Fading Fast

Connoisseur
8,092
United States
New York
NY
From the MarketWatch article:

The outdated career advice boomer parents are giving their kids


FYI, the only clothing-related post is the 2nd tip.

I thought it was interesting and could spark some good AAAC conversation.
 

CLTesquire

Super Member
1,744
United States
NC
Waxhaw
How do you find out what a company's workers typically wear before you go there for an interview? I've always wondered this.
 

poppies

Active Member with Corp. Privileges
102
United States
California
Los Angeles
The ability or lack thereof to ascertain appropriate attire for a given company's interview culture without explicit direction seems to be functioning as filter #1.
 

Flanderian

Connoisseur
21,578
United States
New Jersey
Flanders
From the MarketWatch article:

The outdated career advice boomer parents are giving their kids


FYI, the only clothing-related post is the 2nd tip.

I thought it was interesting and could spark some good AAAC conversation.
I think Virginia Franco's advice is generally sound. But the difficulty is in attempting to understand the culture of a business of which you've never been a part. And lest we forget, you're not only dealing with a company, but individuals within a company, each of whom can have their own bugaboos and fetishes.

Not wishing to be boastful, but having spent 40+ years in business to business sales, marketing and consulting, my responsibilities have entailed meeting with individuals in literally over 1,000 different businesses. Early on trying to dress to best effect for specific prospects/clients became just part of my preparations for meetings.

Outside of the tech industry where extremely casual dress is a fetish, it can be very difficult to assume too much about the expectations of specific individuals, as I've been told by more than a few prospects who became clients. Just because the boss sits around in shirtsleeves every day, doesn't mean he/she expects you as a supplicant/applicant to walk into his or her office dressed in khakis and a BD. McDonalds, big box retail, etc. OK. Otherwise I wouldn't make such assumptions.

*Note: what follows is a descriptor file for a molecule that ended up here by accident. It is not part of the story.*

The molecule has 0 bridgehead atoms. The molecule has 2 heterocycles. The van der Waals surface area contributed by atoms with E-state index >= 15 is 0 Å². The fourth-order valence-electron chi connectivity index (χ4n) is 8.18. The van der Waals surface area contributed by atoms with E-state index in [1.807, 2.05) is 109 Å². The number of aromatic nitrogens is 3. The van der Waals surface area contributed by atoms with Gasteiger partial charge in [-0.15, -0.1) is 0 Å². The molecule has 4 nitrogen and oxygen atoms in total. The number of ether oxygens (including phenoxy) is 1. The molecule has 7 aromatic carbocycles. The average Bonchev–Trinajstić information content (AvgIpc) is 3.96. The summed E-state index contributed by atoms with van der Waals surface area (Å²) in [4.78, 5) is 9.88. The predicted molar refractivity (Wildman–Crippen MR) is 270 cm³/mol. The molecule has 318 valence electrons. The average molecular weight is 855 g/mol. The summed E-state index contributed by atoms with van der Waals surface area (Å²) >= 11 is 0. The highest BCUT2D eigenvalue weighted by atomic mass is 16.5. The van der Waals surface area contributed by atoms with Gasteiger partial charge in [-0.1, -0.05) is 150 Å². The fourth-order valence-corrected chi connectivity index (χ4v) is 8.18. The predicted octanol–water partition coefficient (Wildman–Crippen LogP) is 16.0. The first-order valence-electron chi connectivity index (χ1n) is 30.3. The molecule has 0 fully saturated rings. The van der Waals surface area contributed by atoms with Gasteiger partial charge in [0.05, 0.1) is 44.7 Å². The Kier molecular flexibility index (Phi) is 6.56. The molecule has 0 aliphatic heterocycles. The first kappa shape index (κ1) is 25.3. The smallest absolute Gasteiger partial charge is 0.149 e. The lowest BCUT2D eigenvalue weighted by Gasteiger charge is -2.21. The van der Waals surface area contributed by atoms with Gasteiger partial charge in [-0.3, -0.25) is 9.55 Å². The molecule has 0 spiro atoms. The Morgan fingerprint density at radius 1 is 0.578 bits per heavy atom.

I've had crusty old guys who dressed very informally tell me they didn't hire someone because they walked into their office without a suit, irrespective of the fact they themselves never wear one. Why? Because dressing well and appropriately is a form of respect we extend to others, as well as a mark of our own self respect.

Lacking specific knowledge of a business and individual, my fall back would be to dress simply, but well. Neat, but a little dowdy. A decent plain suit, white shirt and simple dark tie and polished black shoes. The outfit otherwise without adornment. It demonstrates respect, but it's less likely to provoke the thought, "Who does this pompous horse's-*ss think he is?"
 
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medhat

Super Member
1,528
United States
Wisconsin
Madison
Stalk the building?
Well...if you're in a smaller community (figuratively, a small industry, or conversely, a company in a smaller city/town) then stalking (legally) may actually be a pretty simple, and perhaps more accurate, strategy. Otherwise nowadays it seems pretty easy to anonymously troll job search sites; I see this question asked with some regularity. Perhaps a function of age, but I'd still recommend not erring by dressing BELOW the prevailing job standard, at or a bit above would be where I'd aim. My standard advice to new entrants into the job market, both in person and on the Forum, is dress not to distract; your talents (experience, education) and your ability to communicate will trump pretty much any minor faux pas with dress, so don't sweat oxfords vs. bluchers, it's simply not worth it.
 

cmoore

New Member
72
United States
CA
carlsbad
Most job interviews I've had came from my being recommended. The best jobs often are a result of friends and networking. It's pretty easy to ask folks you know inside a company.

And, yeah. Ask the recruiter or HR person. You should know this anyway if you're thinking of making a career move. Unless you're desperate and have to take the first thing that makes you money, you are allowed to say no to job offers if the company is not a good fit for you.
 

never behind

Senior Member
774
United States
IN
Zionsville
I must officially be old because I couldn’t see showing up to an interview in anything but a suit. Maybe that’s a bias as I’ve worked mostly in banking, and am now attached to an accounting firm.

What would be difficult now is so many places going to “dress for your day” policies. My firm implemented that 3 months ago and it’s striking what people consider appropriate. If I were the interviewer, I would probably wear trousers/jacket sans tie and expect the interviewee to dress at least the same. When I interviewed for this job 4 years ago I didn’t even think of this - I just wore a suit.

The only issue with asking HR or a recruiter is they may not know. In my firm our recruiter is 400 miles away and the culture of each office is slightly different.
 
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